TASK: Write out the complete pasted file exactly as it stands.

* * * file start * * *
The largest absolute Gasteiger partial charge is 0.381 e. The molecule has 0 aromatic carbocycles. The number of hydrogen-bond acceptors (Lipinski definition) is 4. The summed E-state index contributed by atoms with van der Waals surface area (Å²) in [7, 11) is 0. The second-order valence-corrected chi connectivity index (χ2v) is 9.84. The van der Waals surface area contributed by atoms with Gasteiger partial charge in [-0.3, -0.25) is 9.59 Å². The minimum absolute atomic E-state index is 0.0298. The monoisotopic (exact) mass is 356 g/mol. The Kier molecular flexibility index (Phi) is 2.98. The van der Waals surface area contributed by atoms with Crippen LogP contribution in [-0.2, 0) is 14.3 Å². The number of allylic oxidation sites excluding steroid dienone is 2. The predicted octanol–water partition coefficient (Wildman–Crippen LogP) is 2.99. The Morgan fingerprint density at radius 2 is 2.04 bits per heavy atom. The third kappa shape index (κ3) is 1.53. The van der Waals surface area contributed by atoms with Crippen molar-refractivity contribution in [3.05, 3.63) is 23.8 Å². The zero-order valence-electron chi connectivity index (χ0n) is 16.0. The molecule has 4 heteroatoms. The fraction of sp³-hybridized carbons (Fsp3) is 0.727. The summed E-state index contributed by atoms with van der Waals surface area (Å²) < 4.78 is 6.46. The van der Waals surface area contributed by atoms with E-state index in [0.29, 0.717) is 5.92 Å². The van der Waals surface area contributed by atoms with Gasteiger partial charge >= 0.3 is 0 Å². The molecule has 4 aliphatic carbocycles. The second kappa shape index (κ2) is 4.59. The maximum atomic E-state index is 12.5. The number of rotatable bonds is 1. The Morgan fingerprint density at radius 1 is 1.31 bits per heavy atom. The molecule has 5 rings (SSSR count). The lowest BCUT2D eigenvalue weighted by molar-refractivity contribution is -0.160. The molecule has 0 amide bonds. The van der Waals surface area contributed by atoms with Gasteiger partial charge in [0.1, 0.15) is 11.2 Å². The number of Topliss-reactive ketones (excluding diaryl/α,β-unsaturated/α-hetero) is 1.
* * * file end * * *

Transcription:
The largest absolute Gasteiger partial charge is 0.381 e. The molecule has 0 aromatic carbocycles. The number of hydrogen-bond acceptors (Lipinski definition) is 4. The summed E-state index contributed by atoms with van der Waals surface area (Å²) in [7, 11) is 0. The second-order valence-corrected chi connectivity index (χ2v) is 9.84. The van der Waals surface area contributed by atoms with Gasteiger partial charge in [-0.3, -0.25) is 9.59 Å². The minimum absolute atomic E-state index is 0.0298. The monoisotopic (exact) mass is 356 g/mol. The Kier molecular flexibility index (Phi) is 2.98. The van der Waals surface area contributed by atoms with Crippen LogP contribution in [-0.2, 0) is 14.3 Å². The number of allylic oxidation sites excluding steroid dienone is 2. The predicted octanol–water partition coefficient (Wildman–Crippen LogP) is 2.99. The Morgan fingerprint density at radius 2 is 2.04 bits per heavy atom. The third kappa shape index (κ3) is 1.53. The van der Waals surface area contributed by atoms with Crippen molar-refractivity contribution in [3.05, 3.63) is 23.8 Å². The zero-order valence-electron chi connectivity index (χ0n) is 16.0. The molecule has 4 heteroatoms. The fraction of sp³-hybridized carbons (Fsp3) is 0.727. The summed E-state index contributed by atoms with van der Waals surface area (Å²) < 4.78 is 6.46. The van der Waals surface area contributed by atoms with E-state index in [0.29, 0.717) is 5.92 Å². The van der Waals surface area contributed by atoms with Gasteiger partial charge >= 0.3 is 0 Å². The molecule has 4 aliphatic carbocycles. The second kappa shape index (κ2) is 4.59. The maximum atomic E-state index is 12.5. The number of rotatable bonds is 1. The Morgan fingerprint density at radius 1 is 1.31 bits per heavy atom. The molecule has 5 rings (SSSR count). The lowest BCUT2D eigenvalue weighted by molar-refractivity contribution is -0.160. The molecule has 0 amide bonds. The van der Waals surface area contributed by atoms with Gasteiger partial charge in [0.1, 0.15) is 11.2 Å². The number of Topliss-reactive ketones (excluding diaryl/α,β-unsaturated/α-hetero) is 1.